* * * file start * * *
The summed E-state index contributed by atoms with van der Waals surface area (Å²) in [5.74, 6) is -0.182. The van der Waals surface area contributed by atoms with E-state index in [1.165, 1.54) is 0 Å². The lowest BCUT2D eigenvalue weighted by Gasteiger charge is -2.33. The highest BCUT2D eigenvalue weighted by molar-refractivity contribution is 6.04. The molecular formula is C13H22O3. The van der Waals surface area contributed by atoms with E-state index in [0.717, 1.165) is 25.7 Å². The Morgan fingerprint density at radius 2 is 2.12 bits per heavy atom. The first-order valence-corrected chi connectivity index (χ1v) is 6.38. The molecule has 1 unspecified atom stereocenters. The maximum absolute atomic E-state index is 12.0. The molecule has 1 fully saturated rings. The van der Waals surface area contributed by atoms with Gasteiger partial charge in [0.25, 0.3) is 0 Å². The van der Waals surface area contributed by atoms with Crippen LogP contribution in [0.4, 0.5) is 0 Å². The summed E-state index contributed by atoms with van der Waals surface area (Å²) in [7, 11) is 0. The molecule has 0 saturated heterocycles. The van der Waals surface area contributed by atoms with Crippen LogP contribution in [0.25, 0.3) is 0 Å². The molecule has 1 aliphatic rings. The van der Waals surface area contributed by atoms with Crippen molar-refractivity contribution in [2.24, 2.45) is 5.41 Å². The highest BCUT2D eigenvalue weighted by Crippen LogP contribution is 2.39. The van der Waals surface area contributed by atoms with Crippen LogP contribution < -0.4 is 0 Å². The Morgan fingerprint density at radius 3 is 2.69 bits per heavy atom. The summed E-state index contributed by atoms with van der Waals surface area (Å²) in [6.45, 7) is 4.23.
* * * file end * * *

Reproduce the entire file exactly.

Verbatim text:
The summed E-state index contributed by atoms with van der Waals surface area (Å²) in [5.74, 6) is -0.182. The van der Waals surface area contributed by atoms with E-state index in [1.165, 1.54) is 0 Å². The lowest BCUT2D eigenvalue weighted by Gasteiger charge is -2.33. The highest BCUT2D eigenvalue weighted by molar-refractivity contribution is 6.04. The molecular formula is C13H22O3. The van der Waals surface area contributed by atoms with E-state index in [0.717, 1.165) is 25.7 Å². The Morgan fingerprint density at radius 2 is 2.12 bits per heavy atom. The first-order valence-corrected chi connectivity index (χ1v) is 6.38. The molecule has 1 unspecified atom stereocenters. The maximum absolute atomic E-state index is 12.0. The molecule has 1 fully saturated rings. The van der Waals surface area contributed by atoms with Gasteiger partial charge in [0.25, 0.3) is 0 Å². The van der Waals surface area contributed by atoms with Crippen LogP contribution in [0.4, 0.5) is 0 Å². The summed E-state index contributed by atoms with van der Waals surface area (Å²) in [7, 11) is 0. The molecule has 0 saturated heterocycles. The van der Waals surface area contributed by atoms with Crippen LogP contribution in [0.25, 0.3) is 0 Å². The molecule has 1 aliphatic rings. The van der Waals surface area contributed by atoms with Crippen molar-refractivity contribution in [2.24, 2.45) is 5.41 Å². The highest BCUT2D eigenvalue weighted by Crippen LogP contribution is 2.39. The van der Waals surface area contributed by atoms with Crippen LogP contribution < -0.4 is 0 Å². The Morgan fingerprint density at radius 3 is 2.69 bits per heavy atom. The summed E-state index contributed by atoms with van der Waals surface area (Å²) in [6.45, 7) is 4.23.